Tuesday, September 8, 2015

Big Old Houses: The Titanic, on Land

The Titanic, on Land
by John Foreman


This isn't it, the "Titanic," I mean. This is Altamont, an incoherent, if appealing, country house built on a hilltop in 1885 in the soon-to-be fashionable Dutchess County village of Millbrook, NY. The architect was James E. Ware (1846-1918), whose many local mansions put Millbrook on the nation's fashion radar and made Ware rich. Altamont is a symbol — well, perhaps "evidence" is a better term — of the money it took to build today's shipwreck metaphor. Altamont's owner, Henry J. Davison (1835-1890), started a high income career in 1858 when, at age 23, he landed a contract from the City of New York to clear away a mega-block of twisted iron, shattered glass and smoudering rubble on West 42nd between 5th and 6th Avenues. This had been the famous (and supposedly fireproof) Crystal Palace. Davison went on to build ships, direct gas illumination companies, and make and lose several fortunes before dropping dead at age 55, leaving five children with way too much money and the perception that anything they wanted to do was possible. Architectural footnote: When built, Altamont was described by professionals as "Colonial." (Really).

In 1891, a year after his father's death, Davison's eldest son Harry wed a Millbrook belle named Marie Weed Alden, granddaughter of newspaper publisher and political kingmaker, Thurlow Weed. "The wedding day is to be a gala one in the village of Millbrook," noted the local press, with cause. "Miss Weed is so much beloved and respected that the shopkeepers have one and all declared that the wedding day shall be a holiday ... (celebrated with) bonfires and other jubilant demonstrations."
In the wake of Davison Sr.'s death the Altamont estate was cut in half. Harry inherited the big house on the hill; his brother Howard moved into what I think started out as a farmhouse, before the ubiquitous Ware "mansionized" it into the building in the image below, nerve center of the famous Altamont Stock Farm. Howard Davison's Shropshire sheep, Berkshire pigs and Guernsey cattle made him famous in American agricultural circles, a highly respected if somewhat dim lamp beside his flamboyant brother Harry.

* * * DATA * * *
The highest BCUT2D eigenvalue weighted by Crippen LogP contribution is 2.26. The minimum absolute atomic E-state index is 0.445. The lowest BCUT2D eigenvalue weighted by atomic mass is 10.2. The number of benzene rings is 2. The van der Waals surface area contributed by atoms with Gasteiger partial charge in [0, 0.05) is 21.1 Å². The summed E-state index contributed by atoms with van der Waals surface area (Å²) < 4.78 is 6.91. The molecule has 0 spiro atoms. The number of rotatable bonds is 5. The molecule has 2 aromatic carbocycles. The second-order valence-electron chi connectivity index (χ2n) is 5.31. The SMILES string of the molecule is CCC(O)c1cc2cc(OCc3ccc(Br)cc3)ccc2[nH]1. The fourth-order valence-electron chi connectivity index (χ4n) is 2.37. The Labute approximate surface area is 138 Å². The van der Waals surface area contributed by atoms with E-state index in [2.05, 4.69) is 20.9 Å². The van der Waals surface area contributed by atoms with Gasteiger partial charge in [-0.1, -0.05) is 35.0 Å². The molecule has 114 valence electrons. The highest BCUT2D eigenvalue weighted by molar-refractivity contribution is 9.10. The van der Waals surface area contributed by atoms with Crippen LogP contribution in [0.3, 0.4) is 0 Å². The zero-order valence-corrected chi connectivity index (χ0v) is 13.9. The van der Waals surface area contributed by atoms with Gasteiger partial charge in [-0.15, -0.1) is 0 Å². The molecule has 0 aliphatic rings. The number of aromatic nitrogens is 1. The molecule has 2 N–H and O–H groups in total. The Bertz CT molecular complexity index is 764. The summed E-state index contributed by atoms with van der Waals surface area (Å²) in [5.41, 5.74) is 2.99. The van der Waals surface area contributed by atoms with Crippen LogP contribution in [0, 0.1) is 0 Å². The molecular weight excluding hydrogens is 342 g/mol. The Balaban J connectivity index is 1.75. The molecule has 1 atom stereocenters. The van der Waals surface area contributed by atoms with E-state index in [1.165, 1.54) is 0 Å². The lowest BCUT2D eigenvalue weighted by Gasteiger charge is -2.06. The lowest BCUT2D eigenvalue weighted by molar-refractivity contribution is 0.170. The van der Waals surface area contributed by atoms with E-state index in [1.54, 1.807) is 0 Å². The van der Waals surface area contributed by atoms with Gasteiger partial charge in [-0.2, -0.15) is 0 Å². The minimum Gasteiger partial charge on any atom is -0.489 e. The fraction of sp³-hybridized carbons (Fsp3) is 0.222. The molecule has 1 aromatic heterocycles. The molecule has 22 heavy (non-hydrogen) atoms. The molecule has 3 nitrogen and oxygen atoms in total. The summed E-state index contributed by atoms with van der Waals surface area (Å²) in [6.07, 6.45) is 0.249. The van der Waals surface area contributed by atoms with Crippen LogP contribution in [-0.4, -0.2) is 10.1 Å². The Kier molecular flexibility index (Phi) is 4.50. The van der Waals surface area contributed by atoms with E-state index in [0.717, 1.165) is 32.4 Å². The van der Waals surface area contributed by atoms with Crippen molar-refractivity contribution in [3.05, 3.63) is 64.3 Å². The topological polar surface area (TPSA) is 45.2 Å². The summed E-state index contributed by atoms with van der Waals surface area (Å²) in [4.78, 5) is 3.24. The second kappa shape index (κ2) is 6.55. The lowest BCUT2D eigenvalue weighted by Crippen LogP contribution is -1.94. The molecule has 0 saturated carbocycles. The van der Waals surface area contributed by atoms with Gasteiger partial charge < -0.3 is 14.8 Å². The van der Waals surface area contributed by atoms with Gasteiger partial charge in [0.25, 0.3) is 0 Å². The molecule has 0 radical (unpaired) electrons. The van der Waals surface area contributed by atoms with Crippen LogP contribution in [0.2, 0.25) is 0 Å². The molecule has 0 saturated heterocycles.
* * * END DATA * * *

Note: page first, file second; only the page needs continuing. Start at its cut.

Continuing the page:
By the time Harry married Marie Alden he was well launched on a bonfire of Davison family assets. A stint at Columbia earned him a sheepskkin in law (1884) but no success in corporate America. Around the time his father and Ware were building Altamont, Harry invested in Godey's Lady's Book, the "Queen of Monthlies" of the 1860s. This would consign another chunk of Davison cash to the dustbin. As much — or perhaps more than — anyone else, Harry's father had transformed rural Millbrook Station from farm country whistlestop to a district of country estates. He did it by convincing rich friends to build houses of substance near his own, houses James E. Ware designed. By the beginning of the 1890s, Altamont, Edgewood, Sandanona and Daheim had joined Thorndale and other new estates abuilding on the hills to form a manicured necklace around little Millbrook. Now Harry set out to do his dad one better.
"If an English country home could entertain several hundred guests on a weekend," Harry mused to the The Poughkeepsie Journal, "then a replica can be made for American enjoyment ... Everything, "he added," suggesting a hotel will be subordinated." In 1892 Harry opened the cash spigots wide, James E. Ware let his architectural fancies fly very high and very free, mobs of Italian workers swarmed a rocky outcrop on the southern edge of the village, groaning locomotives staggered into Millbrook at the head of cars packed with Turkish rugs, hardwood panelling, a Chilean mine's worth of brass fittings, the largest, newest and best in industrial sized cooking and kitchen ware, and tons (literally) of elaborately carved solid oak furniture.